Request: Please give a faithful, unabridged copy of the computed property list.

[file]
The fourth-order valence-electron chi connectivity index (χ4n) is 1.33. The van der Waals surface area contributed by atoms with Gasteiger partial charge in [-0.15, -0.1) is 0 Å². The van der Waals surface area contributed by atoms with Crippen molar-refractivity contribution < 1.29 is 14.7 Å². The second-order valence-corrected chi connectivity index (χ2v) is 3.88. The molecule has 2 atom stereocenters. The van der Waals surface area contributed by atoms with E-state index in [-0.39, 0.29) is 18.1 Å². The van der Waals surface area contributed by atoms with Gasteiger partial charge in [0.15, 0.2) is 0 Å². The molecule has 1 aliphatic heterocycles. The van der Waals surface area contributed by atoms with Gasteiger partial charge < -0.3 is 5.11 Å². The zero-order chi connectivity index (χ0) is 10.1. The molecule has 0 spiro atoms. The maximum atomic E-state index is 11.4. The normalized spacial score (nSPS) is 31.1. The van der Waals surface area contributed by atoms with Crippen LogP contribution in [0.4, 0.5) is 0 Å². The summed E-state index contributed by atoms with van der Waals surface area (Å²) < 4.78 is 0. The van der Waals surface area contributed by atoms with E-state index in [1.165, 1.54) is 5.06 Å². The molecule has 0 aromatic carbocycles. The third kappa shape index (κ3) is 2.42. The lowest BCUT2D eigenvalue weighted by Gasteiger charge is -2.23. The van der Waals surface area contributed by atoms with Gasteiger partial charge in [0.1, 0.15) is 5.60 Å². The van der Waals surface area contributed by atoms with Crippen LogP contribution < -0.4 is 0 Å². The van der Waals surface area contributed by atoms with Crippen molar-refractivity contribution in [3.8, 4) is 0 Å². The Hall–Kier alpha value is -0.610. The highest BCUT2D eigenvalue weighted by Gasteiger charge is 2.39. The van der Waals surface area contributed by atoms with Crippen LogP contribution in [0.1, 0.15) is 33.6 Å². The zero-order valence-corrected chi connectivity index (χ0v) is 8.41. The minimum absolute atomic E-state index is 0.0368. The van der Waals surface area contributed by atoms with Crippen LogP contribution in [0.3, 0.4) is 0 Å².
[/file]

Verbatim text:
The fourth-order valence-electron chi connectivity index (χ4n) is 1.33. The van der Waals surface area contributed by atoms with Gasteiger partial charge in [-0.15, -0.1) is 0 Å². The van der Waals surface area contributed by atoms with Crippen molar-refractivity contribution < 1.29 is 14.7 Å². The second-order valence-corrected chi connectivity index (χ2v) is 3.88. The molecule has 2 atom stereocenters. The van der Waals surface area contributed by atoms with E-state index in [-0.39, 0.29) is 18.1 Å². The van der Waals surface area contributed by atoms with Gasteiger partial charge in [0.15, 0.2) is 0 Å². The molecule has 1 aliphatic heterocycles. The van der Waals surface area contributed by atoms with Gasteiger partial charge < -0.3 is 5.11 Å². The zero-order chi connectivity index (χ0) is 10.1. The molecule has 0 spiro atoms. The maximum atomic E-state index is 11.4. The normalized spacial score (nSPS) is 31.1. The van der Waals surface area contributed by atoms with Crippen LogP contribution in [0.4, 0.5) is 0 Å². The summed E-state index contributed by atoms with van der Waals surface area (Å²) < 4.78 is 0. The van der Waals surface area contributed by atoms with E-state index in [1.165, 1.54) is 5.06 Å². The molecule has 0 aromatic carbocycles. The third kappa shape index (κ3) is 2.42. The lowest BCUT2D eigenvalue weighted by Gasteiger charge is -2.23. The van der Waals surface area contributed by atoms with Gasteiger partial charge in [0.1, 0.15) is 5.60 Å². The van der Waals surface area contributed by atoms with Crippen LogP contribution < -0.4 is 0 Å². The van der Waals surface area contributed by atoms with Crippen molar-refractivity contribution in [3.8, 4) is 0 Å². The Hall–Kier alpha value is -0.610. The highest BCUT2D eigenvalue weighted by Gasteiger charge is 2.39. The van der Waals surface area contributed by atoms with Crippen LogP contribution in [0.1, 0.15) is 33.6 Å². The zero-order valence-corrected chi connectivity index (χ0v) is 8.41. The minimum absolute atomic E-state index is 0.0368. The van der Waals surface area contributed by atoms with Crippen LogP contribution in [0.3, 0.4) is 0 Å².